In 2016, Reed and Karen Ingram were empty nesters with time and energy to spare. Reed had an idea that had been percolating for some time.
“It just started off as a thought of doing a fruit stand, selling fresh produce,” he said on a Sunday afternoon in a packed café attached to a bustling covered outdoor market with a live soul and blues band playing on the porch.
The Ingrams own a quality used car dealership and operate a 600-acre cattle farm, but “we don’t like to sit still,” said Karen, adding that at first “I wasn’t sure it was a good idea” to start another venture.
Reed’s idea had begun to grow on Karen, though, when they mentioned it to a banker friend. The friend strongly advised against turning Reed’s dream into reality.
“We left, and I said, ‘Let’s do this,’ said Karen. In his retelling, Reed remembered, “She got in the car and said, ‘I’m in.’ ”
The couple, who have been married for 40 years and have worked together for 38, often finish each other’s thoughts or expound on them in conversation.
Five Years and Growing
In March, SweetCreek Farm Market will mark its fifth year in business, but “nothing out of the ordinary,” said Reed. “Our anniversary is right when everything starts ramping up to like 100 miles per hour,” said Karen, explaining that SweetCreek’s busy season stretches from March through October.
What was an idea slightly more than five years ago has grown into a thriving venture in Pike Road, right off U.S. 231, a major artery for Alabamians and other travelers headed to the beaches of Alabama and Florida. SweetCreek is part barbecue café, part produce market, part ice cream parlor and part agritourism destination. And the couple has future dreams for a nearby event venue and U Pick farm operation.
“We want to target more of the younger generation, where they can learn about farms and where they can be our future farmers,” said Reed, who grew up farming with his father. “We want to plug as many parents with kids into spending time with their children and learning about farming as we can.”
Over the past five years, the couple has added live animals that roam the property, a pavilion, planted trees, doubled the land around them and started a farm to grow pumpkins and other seasonal crops.
SweetCreek Farm Market, named for nearby Catoma Creek and the sugary fresh baked goods and ice cream sold there, started with 11 employees. A core third of those still work there, including the cook, baker and a manager. At peak times, the business has employed as many as 78. In the off-season last year, that number dropped to 62. The business is open seven days a week even when it is not growing season.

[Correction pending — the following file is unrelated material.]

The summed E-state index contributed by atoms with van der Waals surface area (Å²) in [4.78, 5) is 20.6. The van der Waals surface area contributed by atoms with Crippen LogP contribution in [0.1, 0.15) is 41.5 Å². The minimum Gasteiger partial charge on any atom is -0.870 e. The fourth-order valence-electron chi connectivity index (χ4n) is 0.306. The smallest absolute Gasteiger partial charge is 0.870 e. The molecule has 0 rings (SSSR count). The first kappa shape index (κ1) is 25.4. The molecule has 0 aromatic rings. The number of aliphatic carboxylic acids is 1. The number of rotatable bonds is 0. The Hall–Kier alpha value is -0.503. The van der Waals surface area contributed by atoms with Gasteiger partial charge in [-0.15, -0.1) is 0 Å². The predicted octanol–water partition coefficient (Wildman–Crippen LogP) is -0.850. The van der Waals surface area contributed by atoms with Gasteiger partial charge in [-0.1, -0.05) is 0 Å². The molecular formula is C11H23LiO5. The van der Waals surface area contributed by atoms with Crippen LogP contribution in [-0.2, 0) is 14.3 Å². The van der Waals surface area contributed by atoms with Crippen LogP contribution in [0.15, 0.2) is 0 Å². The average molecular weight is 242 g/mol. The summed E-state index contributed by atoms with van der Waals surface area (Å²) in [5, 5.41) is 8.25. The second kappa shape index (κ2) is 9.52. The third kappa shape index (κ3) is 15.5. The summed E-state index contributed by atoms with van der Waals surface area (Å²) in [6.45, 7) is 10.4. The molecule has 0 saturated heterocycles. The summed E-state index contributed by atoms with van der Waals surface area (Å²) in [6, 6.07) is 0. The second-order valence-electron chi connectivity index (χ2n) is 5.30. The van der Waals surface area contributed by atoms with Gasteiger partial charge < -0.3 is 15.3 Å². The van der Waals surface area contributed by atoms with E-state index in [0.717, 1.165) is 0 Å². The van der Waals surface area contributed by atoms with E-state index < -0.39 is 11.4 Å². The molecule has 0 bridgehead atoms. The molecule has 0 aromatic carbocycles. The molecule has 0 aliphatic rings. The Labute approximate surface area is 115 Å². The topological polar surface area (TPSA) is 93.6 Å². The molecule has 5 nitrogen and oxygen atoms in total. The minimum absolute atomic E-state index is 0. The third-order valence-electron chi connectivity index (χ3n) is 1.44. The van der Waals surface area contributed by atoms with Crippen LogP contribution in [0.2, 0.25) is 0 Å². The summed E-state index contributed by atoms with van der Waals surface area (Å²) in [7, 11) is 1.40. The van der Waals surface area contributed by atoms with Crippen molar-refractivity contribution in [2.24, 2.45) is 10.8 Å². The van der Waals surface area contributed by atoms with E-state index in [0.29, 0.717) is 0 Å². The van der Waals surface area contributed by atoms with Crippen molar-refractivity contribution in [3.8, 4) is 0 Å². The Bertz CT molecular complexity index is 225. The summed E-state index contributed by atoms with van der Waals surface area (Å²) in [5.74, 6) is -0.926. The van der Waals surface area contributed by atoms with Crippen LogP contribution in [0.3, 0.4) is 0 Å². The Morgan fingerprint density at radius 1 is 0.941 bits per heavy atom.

Customers “knowing when you are going to be open and when you are not going to be open is the only way you can provide a service,” said Reed. “We close four days a year” – Easter, Thanksgiving, Christmas and New Year’s Day.
The Ingrams chose to locate where fresh fruits and vegetables, while grown nearby, weren’t readily available to buy. “It was such a food desert,” said Reed, noting that the nearest grocery store is still seven miles away. More than 100, mostly local and Alabama farmers, grow the produce, including teenagers just learning the trade. “It is neat to see these young kids come in and set a basket up on the counter with a gleam in their eyes that they will be getting money for their eggs,” said Reed.
Besides car dealer, cattleman, farmer, restauranteur and business owner, Reed also is an elected official. He’s represented Alabama House District 75 since 2014 and prior to that served for 10 years as a Montgomery County commissioner. He said SweetCreek customers “talk to me about politics a lot.”
“Rubbing elbows with people all day long makes him a lot more empathetic,” said Karen. “When he sees some laws come down or legislation in the works, he looks at it from the eyes of all the people he sees every day.”
Story and photos by Nancy King Dennis
This article also appears on Pages 4 and 5 of the February 2021 Alabama Retailer
Originally posted Feb. 20, 2021